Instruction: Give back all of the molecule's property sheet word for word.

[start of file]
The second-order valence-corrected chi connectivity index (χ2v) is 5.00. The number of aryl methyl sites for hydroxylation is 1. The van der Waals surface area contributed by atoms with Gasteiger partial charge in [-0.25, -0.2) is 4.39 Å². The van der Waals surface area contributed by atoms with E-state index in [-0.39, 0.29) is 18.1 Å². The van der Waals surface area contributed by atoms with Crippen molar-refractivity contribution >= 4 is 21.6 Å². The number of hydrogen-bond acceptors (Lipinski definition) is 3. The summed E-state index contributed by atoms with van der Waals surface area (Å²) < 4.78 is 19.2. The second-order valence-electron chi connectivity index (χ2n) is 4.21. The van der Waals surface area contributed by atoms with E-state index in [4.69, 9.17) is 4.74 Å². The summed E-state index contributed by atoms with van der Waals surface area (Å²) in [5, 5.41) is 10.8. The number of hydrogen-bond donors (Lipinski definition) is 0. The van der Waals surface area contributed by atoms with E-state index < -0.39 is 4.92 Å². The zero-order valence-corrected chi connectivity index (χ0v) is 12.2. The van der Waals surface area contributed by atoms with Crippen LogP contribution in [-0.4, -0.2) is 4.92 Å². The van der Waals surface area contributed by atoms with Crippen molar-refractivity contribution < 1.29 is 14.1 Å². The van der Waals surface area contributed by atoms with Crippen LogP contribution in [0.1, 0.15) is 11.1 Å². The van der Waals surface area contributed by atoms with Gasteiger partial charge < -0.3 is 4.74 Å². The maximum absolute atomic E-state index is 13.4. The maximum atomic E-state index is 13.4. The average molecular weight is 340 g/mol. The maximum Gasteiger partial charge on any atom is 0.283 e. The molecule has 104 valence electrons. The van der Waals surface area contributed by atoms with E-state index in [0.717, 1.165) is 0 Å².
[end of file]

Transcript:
The second-order valence-corrected chi connectivity index (χ2v) is 5.00. The number of aryl methyl sites for hydroxylation is 1. The van der Waals surface area contributed by atoms with Gasteiger partial charge in [-0.25, -0.2) is 4.39 Å². The van der Waals surface area contributed by atoms with E-state index in [-0.39, 0.29) is 18.1 Å². The van der Waals surface area contributed by atoms with Crippen molar-refractivity contribution >= 4 is 21.6 Å². The number of hydrogen-bond acceptors (Lipinski definition) is 3. The summed E-state index contributed by atoms with van der Waals surface area (Å²) < 4.78 is 19.2. The second-order valence-electron chi connectivity index (χ2n) is 4.21. The van der Waals surface area contributed by atoms with E-state index in [4.69, 9.17) is 4.74 Å². The summed E-state index contributed by atoms with van der Waals surface area (Å²) in [5, 5.41) is 10.8. The number of hydrogen-bond donors (Lipinski definition) is 0. The van der Waals surface area contributed by atoms with E-state index < -0.39 is 4.92 Å². The zero-order valence-corrected chi connectivity index (χ0v) is 12.2. The van der Waals surface area contributed by atoms with Crippen LogP contribution in [-0.4, -0.2) is 4.92 Å². The van der Waals surface area contributed by atoms with Crippen molar-refractivity contribution < 1.29 is 14.1 Å². The van der Waals surface area contributed by atoms with Crippen LogP contribution in [0.1, 0.15) is 11.1 Å². The van der Waals surface area contributed by atoms with Gasteiger partial charge < -0.3 is 4.74 Å². The maximum absolute atomic E-state index is 13.4. The maximum atomic E-state index is 13.4. The average molecular weight is 340 g/mol. The maximum Gasteiger partial charge on any atom is 0.283 e. The molecule has 104 valence electrons. The van der Waals surface area contributed by atoms with E-state index in [0.717, 1.165) is 0 Å².